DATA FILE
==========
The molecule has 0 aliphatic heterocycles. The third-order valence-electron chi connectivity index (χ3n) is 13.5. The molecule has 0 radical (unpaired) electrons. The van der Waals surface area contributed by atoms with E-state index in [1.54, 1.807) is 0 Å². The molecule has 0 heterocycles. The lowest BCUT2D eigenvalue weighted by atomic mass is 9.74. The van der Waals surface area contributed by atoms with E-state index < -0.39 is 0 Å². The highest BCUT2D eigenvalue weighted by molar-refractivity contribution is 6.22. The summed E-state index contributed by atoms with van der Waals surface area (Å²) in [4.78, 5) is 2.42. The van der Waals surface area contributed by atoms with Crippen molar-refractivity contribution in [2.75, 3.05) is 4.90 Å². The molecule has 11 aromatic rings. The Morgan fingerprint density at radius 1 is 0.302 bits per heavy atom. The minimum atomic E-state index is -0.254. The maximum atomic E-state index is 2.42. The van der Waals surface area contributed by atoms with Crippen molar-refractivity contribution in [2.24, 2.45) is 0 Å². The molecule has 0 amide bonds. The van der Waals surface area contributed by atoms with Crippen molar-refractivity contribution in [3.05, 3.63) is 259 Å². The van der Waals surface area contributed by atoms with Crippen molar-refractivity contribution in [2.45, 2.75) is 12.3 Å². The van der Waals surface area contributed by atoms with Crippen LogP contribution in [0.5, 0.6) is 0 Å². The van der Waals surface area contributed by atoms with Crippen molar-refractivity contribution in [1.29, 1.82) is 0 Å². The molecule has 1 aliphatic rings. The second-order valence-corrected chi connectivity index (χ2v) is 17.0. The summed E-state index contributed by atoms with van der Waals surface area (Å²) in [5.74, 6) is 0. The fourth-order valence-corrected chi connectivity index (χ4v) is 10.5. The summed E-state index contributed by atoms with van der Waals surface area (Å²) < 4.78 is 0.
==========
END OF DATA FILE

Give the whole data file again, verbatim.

The molecule has 0 aliphatic heterocycles. The third-order valence-electron chi connectivity index (χ3n) is 13.5. The molecule has 0 radical (unpaired) electrons. The van der Waals surface area contributed by atoms with E-state index in [1.54, 1.807) is 0 Å². The molecule has 0 heterocycles. The lowest BCUT2D eigenvalue weighted by atomic mass is 9.74. The van der Waals surface area contributed by atoms with E-state index < -0.39 is 0 Å². The highest BCUT2D eigenvalue weighted by molar-refractivity contribution is 6.22. The summed E-state index contributed by atoms with van der Waals surface area (Å²) in [4.78, 5) is 2.42. The van der Waals surface area contributed by atoms with Crippen molar-refractivity contribution in [2.75, 3.05) is 4.90 Å². The molecule has 11 aromatic rings. The Morgan fingerprint density at radius 1 is 0.302 bits per heavy atom. The minimum atomic E-state index is -0.254. The maximum atomic E-state index is 2.42. The van der Waals surface area contributed by atoms with Crippen molar-refractivity contribution in [2.24, 2.45) is 0 Å². The molecule has 0 amide bonds. The van der Waals surface area contributed by atoms with Crippen molar-refractivity contribution in [3.05, 3.63) is 259 Å². The van der Waals surface area contributed by atoms with Crippen molar-refractivity contribution in [2.45, 2.75) is 12.3 Å². The van der Waals surface area contributed by atoms with Crippen LogP contribution in [0.5, 0.6) is 0 Å². The van der Waals surface area contributed by atoms with Crippen molar-refractivity contribution in [1.29, 1.82) is 0 Å². The molecule has 1 aliphatic rings. The second-order valence-corrected chi connectivity index (χ2v) is 17.0. The summed E-state index contributed by atoms with van der Waals surface area (Å²) in [5.74, 6) is 0. The fourth-order valence-corrected chi connectivity index (χ4v) is 10.5. The summed E-state index contributed by atoms with van der Waals surface area (Å²) < 4.78 is 0.